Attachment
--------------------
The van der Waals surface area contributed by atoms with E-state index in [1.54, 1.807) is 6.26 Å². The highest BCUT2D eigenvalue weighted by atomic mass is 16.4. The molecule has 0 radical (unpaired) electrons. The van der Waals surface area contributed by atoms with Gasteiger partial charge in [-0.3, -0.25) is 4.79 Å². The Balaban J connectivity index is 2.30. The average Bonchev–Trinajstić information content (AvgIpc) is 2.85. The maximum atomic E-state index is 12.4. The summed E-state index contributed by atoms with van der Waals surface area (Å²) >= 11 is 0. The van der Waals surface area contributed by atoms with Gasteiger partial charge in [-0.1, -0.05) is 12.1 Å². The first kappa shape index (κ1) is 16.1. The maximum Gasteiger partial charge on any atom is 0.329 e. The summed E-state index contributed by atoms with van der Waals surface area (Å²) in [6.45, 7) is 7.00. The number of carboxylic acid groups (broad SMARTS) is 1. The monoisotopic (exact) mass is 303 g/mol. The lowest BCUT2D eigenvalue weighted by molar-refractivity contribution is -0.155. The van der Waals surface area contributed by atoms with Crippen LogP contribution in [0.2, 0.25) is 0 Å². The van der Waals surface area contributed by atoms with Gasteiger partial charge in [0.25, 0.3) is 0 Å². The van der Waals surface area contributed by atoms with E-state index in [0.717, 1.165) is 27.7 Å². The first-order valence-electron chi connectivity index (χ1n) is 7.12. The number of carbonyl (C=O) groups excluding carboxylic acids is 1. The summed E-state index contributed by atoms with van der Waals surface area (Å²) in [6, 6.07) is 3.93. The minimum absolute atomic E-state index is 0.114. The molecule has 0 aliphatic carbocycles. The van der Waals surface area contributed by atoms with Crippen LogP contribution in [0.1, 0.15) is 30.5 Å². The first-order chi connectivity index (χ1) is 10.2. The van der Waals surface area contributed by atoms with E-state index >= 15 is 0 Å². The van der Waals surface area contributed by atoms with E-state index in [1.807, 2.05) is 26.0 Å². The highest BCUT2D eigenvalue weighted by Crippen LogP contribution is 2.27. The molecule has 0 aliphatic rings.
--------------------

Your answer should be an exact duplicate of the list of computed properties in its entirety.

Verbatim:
The van der Waals surface area contributed by atoms with E-state index in [1.54, 1.807) is 6.26 Å². The highest BCUT2D eigenvalue weighted by atomic mass is 16.4. The molecule has 0 radical (unpaired) electrons. The van der Waals surface area contributed by atoms with Gasteiger partial charge in [-0.3, -0.25) is 4.79 Å². The Balaban J connectivity index is 2.30. The average Bonchev–Trinajstić information content (AvgIpc) is 2.85. The maximum atomic E-state index is 12.4. The summed E-state index contributed by atoms with van der Waals surface area (Å²) >= 11 is 0. The van der Waals surface area contributed by atoms with Gasteiger partial charge in [-0.1, -0.05) is 12.1 Å². The first kappa shape index (κ1) is 16.1. The maximum Gasteiger partial charge on any atom is 0.329 e. The summed E-state index contributed by atoms with van der Waals surface area (Å²) in [6.45, 7) is 7.00. The number of carboxylic acid groups (broad SMARTS) is 1. The monoisotopic (exact) mass is 303 g/mol. The lowest BCUT2D eigenvalue weighted by molar-refractivity contribution is -0.155. The van der Waals surface area contributed by atoms with Crippen LogP contribution in [0.2, 0.25) is 0 Å². The van der Waals surface area contributed by atoms with Gasteiger partial charge in [0.25, 0.3) is 0 Å². The van der Waals surface area contributed by atoms with E-state index in [0.717, 1.165) is 27.7 Å². The first-order valence-electron chi connectivity index (χ1n) is 7.12. The number of carbonyl (C=O) groups excluding carboxylic acids is 1. The summed E-state index contributed by atoms with van der Waals surface area (Å²) in [6, 6.07) is 3.93. The minimum absolute atomic E-state index is 0.114. The molecule has 0 aliphatic carbocycles. The van der Waals surface area contributed by atoms with Crippen LogP contribution in [0.1, 0.15) is 30.5 Å². The first-order chi connectivity index (χ1) is 10.2. The van der Waals surface area contributed by atoms with E-state index >= 15 is 0 Å². The van der Waals surface area contributed by atoms with E-state index in [1.807, 2.05) is 26.0 Å². The highest BCUT2D eigenvalue weighted by Crippen LogP contribution is 2.27. The molecule has 0 aliphatic rings.